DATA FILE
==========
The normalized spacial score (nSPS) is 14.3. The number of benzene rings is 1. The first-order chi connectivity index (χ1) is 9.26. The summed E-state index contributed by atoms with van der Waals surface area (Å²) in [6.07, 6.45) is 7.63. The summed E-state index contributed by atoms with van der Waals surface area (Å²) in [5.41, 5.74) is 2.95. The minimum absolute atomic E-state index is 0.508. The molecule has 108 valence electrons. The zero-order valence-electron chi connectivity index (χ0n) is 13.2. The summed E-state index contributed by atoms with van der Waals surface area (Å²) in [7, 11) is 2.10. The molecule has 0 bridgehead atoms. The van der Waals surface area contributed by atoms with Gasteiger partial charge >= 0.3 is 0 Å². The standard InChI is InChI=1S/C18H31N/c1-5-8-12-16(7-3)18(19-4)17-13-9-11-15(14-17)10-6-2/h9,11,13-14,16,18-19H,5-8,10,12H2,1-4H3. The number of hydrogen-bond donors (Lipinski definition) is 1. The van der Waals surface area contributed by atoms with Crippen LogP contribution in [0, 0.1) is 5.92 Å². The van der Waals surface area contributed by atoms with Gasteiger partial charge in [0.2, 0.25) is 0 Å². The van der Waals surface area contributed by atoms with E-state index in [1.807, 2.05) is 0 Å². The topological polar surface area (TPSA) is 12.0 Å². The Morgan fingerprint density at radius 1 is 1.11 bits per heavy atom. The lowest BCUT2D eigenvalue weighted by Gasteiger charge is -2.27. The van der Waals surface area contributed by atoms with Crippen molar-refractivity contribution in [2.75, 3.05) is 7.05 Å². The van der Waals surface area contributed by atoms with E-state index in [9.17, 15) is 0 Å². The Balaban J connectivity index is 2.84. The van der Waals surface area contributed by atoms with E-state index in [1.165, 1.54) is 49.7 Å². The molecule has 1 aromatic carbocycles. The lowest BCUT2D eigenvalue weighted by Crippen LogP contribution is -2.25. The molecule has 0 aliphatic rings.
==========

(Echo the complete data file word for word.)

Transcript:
The normalized spacial score (nSPS) is 14.3. The number of benzene rings is 1. The first-order chi connectivity index (χ1) is 9.26. The summed E-state index contributed by atoms with van der Waals surface area (Å²) in [6.07, 6.45) is 7.63. The summed E-state index contributed by atoms with van der Waals surface area (Å²) in [5.41, 5.74) is 2.95. The minimum absolute atomic E-state index is 0.508. The molecule has 108 valence electrons. The zero-order valence-electron chi connectivity index (χ0n) is 13.2. The summed E-state index contributed by atoms with van der Waals surface area (Å²) in [7, 11) is 2.10. The molecule has 0 bridgehead atoms. The van der Waals surface area contributed by atoms with Gasteiger partial charge >= 0.3 is 0 Å². The standard InChI is InChI=1S/C18H31N/c1-5-8-12-16(7-3)18(19-4)17-13-9-11-15(14-17)10-6-2/h9,11,13-14,16,18-19H,5-8,10,12H2,1-4H3. The number of hydrogen-bond donors (Lipinski definition) is 1. The van der Waals surface area contributed by atoms with Crippen LogP contribution in [0, 0.1) is 5.92 Å². The van der Waals surface area contributed by atoms with Gasteiger partial charge in [0.2, 0.25) is 0 Å². The van der Waals surface area contributed by atoms with E-state index in [1.807, 2.05) is 0 Å². The topological polar surface area (TPSA) is 12.0 Å². The Morgan fingerprint density at radius 1 is 1.11 bits per heavy atom. The lowest BCUT2D eigenvalue weighted by Gasteiger charge is -2.27. The van der Waals surface area contributed by atoms with Crippen molar-refractivity contribution in [2.75, 3.05) is 7.05 Å². The van der Waals surface area contributed by atoms with E-state index in [9.17, 15) is 0 Å². The Balaban J connectivity index is 2.84. The van der Waals surface area contributed by atoms with E-state index in [1.165, 1.54) is 49.7 Å². The molecule has 1 aromatic carbocycles. The lowest BCUT2D eigenvalue weighted by Crippen LogP contribution is -2.25. The molecule has 0 aliphatic rings.